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Long before I knew that my primary spirit guide had once been Thomas Jefferson, I loved the man. My 1993 Doubleday novel, My Thomas, was written from the adoring viewpoint of his wife. And before I could write so tenderly about someone who had been a slaveholder, I had to do research and satisfy myself that Thomas Jefferson had not been a monster. Like you and me today, he only had had the misfortune of being born into a perverted culture.

Jefferson and his wife inherited hundreds of slaves. He couldn’t legally free them in Virginia, nor could he free them anywhere on the North American continent without dooming them to lives of misery. He came to feel that he couldn’t do anything but try to keep them safe and happy, and this he did, always hoping that a solution would be found to what he saw as a monstrous institution. There is evidence that if Martha Jefferson had lived, her husband would have retired from politics after the American Revolution and devoted his life to the cause of abolition. But Martha died in 1782. The rest, as they say, is history. And despite all the good that Thomas Jefferson did for this country in a lifetime of service, the single fact that he inherited slaves and he never found a way to end slavery is sufficient reason for the Democratic Parties of many states to decide this year, nearly a quarter-millennium later, to ban him from their annual dinners.

For Thomas Jefferson, slavery was roughly akin to what abortion is for you and me. Whether we are for it or against it, the legal right to abortion on demand is a part of our culture. As a culture, we accept the belief that a woman’s right to use her own body is more important than is a lesser life-form’s right to continue to exist. Just as, two hundred years ago, slaveholders’ property rights came before whatever rights their property might have wanted to claim. The analogy may not be perfect. But it is good enough to make me wince. How will our accepting easy abortion as a fact of life today make you and me appear to our distant descendants?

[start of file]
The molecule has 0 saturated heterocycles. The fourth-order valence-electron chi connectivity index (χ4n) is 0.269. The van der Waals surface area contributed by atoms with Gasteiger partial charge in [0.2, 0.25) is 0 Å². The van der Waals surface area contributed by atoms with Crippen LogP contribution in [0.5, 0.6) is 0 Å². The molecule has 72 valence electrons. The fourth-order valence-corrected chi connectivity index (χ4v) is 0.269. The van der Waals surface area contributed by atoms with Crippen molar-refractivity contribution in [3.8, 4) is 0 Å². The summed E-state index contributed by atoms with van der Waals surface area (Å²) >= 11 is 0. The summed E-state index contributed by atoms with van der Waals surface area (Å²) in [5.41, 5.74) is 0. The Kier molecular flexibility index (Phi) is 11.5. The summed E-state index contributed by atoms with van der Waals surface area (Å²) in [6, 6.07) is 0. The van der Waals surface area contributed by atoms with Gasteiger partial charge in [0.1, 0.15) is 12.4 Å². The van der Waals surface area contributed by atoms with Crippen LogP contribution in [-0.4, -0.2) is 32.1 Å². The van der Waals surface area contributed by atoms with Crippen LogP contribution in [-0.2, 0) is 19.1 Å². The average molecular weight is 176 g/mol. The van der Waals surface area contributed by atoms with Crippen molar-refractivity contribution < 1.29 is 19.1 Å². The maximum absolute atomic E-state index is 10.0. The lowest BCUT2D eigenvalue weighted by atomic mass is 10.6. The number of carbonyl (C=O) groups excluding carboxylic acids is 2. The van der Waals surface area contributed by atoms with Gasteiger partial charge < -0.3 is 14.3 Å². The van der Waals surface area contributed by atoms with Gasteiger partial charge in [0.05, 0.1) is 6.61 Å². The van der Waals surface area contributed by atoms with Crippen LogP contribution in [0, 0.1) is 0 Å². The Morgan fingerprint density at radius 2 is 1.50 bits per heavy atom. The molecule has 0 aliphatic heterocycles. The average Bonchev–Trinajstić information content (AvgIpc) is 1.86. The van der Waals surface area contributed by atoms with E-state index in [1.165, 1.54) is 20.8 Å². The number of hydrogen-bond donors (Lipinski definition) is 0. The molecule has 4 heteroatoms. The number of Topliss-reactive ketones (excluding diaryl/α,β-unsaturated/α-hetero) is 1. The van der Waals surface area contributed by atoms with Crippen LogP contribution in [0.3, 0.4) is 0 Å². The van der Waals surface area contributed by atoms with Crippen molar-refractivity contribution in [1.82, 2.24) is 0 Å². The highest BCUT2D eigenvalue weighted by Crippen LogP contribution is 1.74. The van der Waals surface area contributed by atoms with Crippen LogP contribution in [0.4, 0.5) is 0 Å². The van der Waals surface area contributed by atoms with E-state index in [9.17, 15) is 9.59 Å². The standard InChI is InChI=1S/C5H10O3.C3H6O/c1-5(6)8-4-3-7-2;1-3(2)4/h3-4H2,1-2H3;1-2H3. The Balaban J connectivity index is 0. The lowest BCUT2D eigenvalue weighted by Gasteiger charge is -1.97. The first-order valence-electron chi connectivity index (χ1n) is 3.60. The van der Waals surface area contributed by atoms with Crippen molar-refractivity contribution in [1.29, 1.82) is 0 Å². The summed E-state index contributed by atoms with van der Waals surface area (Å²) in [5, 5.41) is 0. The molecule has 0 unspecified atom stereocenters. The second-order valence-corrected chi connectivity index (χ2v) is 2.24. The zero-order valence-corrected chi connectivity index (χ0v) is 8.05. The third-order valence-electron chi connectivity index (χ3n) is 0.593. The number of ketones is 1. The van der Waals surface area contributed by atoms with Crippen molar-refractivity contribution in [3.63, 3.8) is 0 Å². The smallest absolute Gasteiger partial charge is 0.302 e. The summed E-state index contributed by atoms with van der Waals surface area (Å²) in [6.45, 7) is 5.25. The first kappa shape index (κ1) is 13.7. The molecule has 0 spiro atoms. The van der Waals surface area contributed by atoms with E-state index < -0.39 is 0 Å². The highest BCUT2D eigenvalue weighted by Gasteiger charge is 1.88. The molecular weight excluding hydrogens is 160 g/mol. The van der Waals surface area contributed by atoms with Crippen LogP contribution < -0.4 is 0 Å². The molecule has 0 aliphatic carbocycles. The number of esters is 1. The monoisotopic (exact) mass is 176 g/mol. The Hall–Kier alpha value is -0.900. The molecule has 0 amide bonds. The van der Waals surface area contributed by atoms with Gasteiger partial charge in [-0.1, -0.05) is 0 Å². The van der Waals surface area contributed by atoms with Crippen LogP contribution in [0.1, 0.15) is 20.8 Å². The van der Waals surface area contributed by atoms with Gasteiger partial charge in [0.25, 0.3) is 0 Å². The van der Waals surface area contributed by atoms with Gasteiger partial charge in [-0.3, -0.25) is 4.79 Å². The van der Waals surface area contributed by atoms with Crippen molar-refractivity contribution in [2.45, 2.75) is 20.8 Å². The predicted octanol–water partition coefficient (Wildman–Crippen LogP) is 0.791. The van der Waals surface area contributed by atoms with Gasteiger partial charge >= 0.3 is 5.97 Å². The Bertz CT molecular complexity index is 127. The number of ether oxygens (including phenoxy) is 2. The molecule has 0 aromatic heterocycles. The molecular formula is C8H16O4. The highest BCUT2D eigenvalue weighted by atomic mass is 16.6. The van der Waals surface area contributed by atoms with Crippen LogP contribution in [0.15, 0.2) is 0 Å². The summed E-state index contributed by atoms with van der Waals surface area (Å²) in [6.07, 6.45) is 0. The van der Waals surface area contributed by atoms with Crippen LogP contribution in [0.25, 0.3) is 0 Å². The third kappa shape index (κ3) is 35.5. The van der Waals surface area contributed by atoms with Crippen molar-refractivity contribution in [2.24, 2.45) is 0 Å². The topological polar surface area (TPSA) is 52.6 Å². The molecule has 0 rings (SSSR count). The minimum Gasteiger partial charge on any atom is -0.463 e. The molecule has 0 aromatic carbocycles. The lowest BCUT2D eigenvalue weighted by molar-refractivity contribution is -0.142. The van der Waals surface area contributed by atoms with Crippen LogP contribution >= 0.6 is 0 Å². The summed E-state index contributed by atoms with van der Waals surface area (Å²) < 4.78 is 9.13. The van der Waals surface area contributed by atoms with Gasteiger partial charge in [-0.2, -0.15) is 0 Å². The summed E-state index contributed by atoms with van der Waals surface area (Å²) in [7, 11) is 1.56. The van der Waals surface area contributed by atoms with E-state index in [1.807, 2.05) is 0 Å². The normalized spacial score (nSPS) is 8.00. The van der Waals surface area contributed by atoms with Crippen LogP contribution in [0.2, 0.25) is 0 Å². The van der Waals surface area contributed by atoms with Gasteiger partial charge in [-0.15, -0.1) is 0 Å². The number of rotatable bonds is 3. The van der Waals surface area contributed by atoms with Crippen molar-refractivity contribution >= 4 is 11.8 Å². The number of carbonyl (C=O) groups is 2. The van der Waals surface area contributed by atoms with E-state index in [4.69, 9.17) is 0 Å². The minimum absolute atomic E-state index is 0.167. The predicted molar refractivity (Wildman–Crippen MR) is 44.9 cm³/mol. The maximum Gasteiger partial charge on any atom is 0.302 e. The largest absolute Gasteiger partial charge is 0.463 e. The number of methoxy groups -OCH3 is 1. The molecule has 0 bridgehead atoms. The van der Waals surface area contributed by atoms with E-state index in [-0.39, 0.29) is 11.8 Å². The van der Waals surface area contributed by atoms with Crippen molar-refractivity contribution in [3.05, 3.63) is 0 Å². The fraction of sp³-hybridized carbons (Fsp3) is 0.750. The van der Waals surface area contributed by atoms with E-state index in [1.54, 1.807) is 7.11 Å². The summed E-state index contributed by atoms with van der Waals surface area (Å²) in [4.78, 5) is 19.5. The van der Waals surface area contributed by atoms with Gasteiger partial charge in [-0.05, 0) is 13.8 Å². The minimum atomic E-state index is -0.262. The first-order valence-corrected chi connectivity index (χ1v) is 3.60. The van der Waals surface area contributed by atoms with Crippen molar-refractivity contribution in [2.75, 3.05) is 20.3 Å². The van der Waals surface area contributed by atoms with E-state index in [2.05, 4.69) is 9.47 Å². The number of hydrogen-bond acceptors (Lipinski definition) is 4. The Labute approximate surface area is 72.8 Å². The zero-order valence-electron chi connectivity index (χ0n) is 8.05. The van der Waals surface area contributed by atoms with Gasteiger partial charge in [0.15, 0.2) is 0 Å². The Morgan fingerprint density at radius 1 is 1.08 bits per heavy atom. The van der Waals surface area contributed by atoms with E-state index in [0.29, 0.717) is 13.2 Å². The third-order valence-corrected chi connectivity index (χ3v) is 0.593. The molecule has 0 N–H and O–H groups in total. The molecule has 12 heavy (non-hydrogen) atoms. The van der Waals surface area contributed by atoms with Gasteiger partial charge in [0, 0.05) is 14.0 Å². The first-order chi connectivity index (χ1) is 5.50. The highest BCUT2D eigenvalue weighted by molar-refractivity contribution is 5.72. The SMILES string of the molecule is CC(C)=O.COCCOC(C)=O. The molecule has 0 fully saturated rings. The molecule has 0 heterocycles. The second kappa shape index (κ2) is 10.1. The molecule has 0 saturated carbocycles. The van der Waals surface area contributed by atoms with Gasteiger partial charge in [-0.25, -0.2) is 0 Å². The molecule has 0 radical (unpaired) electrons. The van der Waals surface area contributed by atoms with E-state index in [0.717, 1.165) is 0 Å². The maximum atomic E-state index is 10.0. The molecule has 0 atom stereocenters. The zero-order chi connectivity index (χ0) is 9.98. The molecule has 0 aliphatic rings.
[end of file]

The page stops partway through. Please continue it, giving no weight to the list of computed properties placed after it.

What we now think of as just the afterlife, a side niche perhaps, not very important, will soon be as much of a concrete but distant presence in each of our lives as Newark. Within a decade or two, there will be easy electronic communication with those we used to think were dead. Then living researchers will be able to quiz the dead about a lot of things, the whole topic of abortion among them. Even knowing what we already know, I shudder to think what more the dead might tell us. So far, this is what we can demonstrate is true:

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Roberta Grimes

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